a�?It cuts through the deep frying,a�? he said. a�?Ita��s a perfect texture of bubble. Ita��s got a little balsamic in it. It stands up to the fried part. Ita��s pretty good at doing what it should be doing. In general, you can go sparkly with any fried food.a�?

As for the Sperling Riesling, a�?the touch of sweetness in the Sperling Riesling softens the touch of heat in the dynamite roll,a�? he said.

a�?The Brut works well with the tempura and balances the brine of the tobiko,a�? Vescovi added.

Toro (tuna belly) sashimi came with a Staga��s Hollow 2011 GVM (Grenache, Viognier, Marsanne), winery direct, and Terravista Vineyarda��s 2012 Fandango Albarino, winery direct, a Spanish grape.

a�?The Staga��s Hollow is a round style of wine. Ita��s gone through malolactic fermentation that softens the acidity adding richness and complexity to the palate. Ita��s a weighty wine,a�? Gismondi said.

a�?The Fandango Albarino has more of a contrasting style with the toro,a�? Vescovi said. a�?Ita��s lighter with more acidity and it cleanses the palate.a�?

One of the matches for a sockeye salmon sashimi was a Cedar Creek 2011 Pinot Noir.

a�?Pinot Gris, Pinot Blanc, Pinot Noir a�� theya��re marriages made in heaven with salmon,a�? Gismondi said. a�?The grapes are mutations of the same variety and ita��s a great match for B.C. salmon.a�?

Said Vescovi: a�?The salmon proteins soften the Pinot quite nicely.a�?

And finally, red tuna sashimi was served with Masukagami Super Premium Junmai Dai Ginjo Sake ($100) and a 2010 Borgo Scopeto Chianti Classico.

a�?Therea��s simplicity in the clear taste of the sashimi with sake,a�? Gismondi said.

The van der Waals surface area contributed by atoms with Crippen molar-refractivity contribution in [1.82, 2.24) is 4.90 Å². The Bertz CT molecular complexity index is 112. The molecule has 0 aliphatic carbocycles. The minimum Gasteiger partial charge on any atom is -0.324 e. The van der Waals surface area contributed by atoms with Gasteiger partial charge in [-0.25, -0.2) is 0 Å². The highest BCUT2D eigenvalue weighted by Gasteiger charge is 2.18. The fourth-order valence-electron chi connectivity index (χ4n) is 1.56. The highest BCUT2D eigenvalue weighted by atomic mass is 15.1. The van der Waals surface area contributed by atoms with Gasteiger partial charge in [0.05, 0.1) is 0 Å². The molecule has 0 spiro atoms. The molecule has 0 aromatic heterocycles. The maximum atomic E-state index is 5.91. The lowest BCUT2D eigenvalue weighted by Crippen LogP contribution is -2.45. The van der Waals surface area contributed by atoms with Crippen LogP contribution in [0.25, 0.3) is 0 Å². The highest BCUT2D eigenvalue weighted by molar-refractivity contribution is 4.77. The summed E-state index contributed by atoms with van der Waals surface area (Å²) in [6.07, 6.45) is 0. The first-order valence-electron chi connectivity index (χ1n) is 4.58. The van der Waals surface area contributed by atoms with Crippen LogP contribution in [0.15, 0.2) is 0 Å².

a�?Chianti was a happy accident,a�? Vescovi said. a�?A producer told us to try it with salmon or tuna sashimi, and we said she was crazy. But with a touch of soy, ita��s harmony. The saltiness of soy showcases red wine as long as you just brush it on lightly instead of dunking. Keep it subtle and it actually heightens the wine.a�?

Vescovi cautions against using too much wasabi with sushi.

a�?Just a little touch can work really well with a wine like the Stella Maris or the Sperling Old Vines Riesling,a�? he said.

As well, he said, you should match power (food) with power (wine) and lightness with lightness. And dona��t add alcohol to fiery food: a�?You wouldna��t want to introduce higher-alcohol wines like zinfandels or syrahs to dishes like spicy tuna,a�? he said, a�?because it will only accentuate the heat and flame in your mouth.a�?

Heading into warmer weather, consider champagne or other sparkling wines.

a�?The temperature of the sushi is cold, and if ita��s a hot night, ita��s more enjoyable,a�? Vescovi said.

And, he adds, therea��s nothing wrong with a beer and sushi.

Those who might know me might imagine me unconscious on the floor after so many wines. I regret to inform them I practised restraint and left the restaurant upright.